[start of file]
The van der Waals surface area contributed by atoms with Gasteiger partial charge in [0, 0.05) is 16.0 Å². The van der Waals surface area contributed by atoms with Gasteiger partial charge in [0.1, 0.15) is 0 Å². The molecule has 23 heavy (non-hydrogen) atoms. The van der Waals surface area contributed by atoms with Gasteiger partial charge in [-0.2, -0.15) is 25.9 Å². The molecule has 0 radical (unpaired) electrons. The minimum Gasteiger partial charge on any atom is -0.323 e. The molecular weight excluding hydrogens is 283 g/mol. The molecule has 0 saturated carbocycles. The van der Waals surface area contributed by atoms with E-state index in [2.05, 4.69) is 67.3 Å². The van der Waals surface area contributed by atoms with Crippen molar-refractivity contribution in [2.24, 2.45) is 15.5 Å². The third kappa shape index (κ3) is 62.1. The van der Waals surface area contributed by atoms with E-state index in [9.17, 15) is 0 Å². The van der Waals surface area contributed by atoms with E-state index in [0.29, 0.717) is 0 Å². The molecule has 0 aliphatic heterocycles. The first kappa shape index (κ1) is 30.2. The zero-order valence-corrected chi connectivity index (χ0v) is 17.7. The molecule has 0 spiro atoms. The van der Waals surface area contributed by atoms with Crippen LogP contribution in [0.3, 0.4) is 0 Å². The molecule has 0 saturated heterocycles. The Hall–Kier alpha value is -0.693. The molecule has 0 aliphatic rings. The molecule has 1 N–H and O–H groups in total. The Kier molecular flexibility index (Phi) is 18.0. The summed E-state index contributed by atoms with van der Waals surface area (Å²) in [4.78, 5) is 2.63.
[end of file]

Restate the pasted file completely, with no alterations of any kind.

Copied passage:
The van der Waals surface area contributed by atoms with Gasteiger partial charge in [0, 0.05) is 16.0 Å². The van der Waals surface area contributed by atoms with Gasteiger partial charge in [0.1, 0.15) is 0 Å². The molecule has 23 heavy (non-hydrogen) atoms. The van der Waals surface area contributed by atoms with Gasteiger partial charge in [-0.2, -0.15) is 25.9 Å². The molecule has 0 radical (unpaired) electrons. The minimum Gasteiger partial charge on any atom is -0.323 e. The molecular weight excluding hydrogens is 283 g/mol. The molecule has 0 saturated carbocycles. The van der Waals surface area contributed by atoms with E-state index in [2.05, 4.69) is 67.3 Å². The van der Waals surface area contributed by atoms with Crippen molar-refractivity contribution in [2.24, 2.45) is 15.5 Å². The third kappa shape index (κ3) is 62.1. The van der Waals surface area contributed by atoms with E-state index in [9.17, 15) is 0 Å². The van der Waals surface area contributed by atoms with E-state index in [0.29, 0.717) is 0 Å². The molecule has 0 aliphatic heterocycles. The first kappa shape index (κ1) is 30.2. The zero-order valence-corrected chi connectivity index (χ0v) is 17.7. The molecule has 0 spiro atoms. The van der Waals surface area contributed by atoms with Crippen LogP contribution in [0.3, 0.4) is 0 Å². The molecule has 0 saturated heterocycles. The Hall–Kier alpha value is -0.693. The molecule has 0 aliphatic rings. The molecule has 1 N–H and O–H groups in total. The Kier molecular flexibility index (Phi) is 18.0. The summed E-state index contributed by atoms with van der Waals surface area (Å²) in [4.78, 5) is 2.63.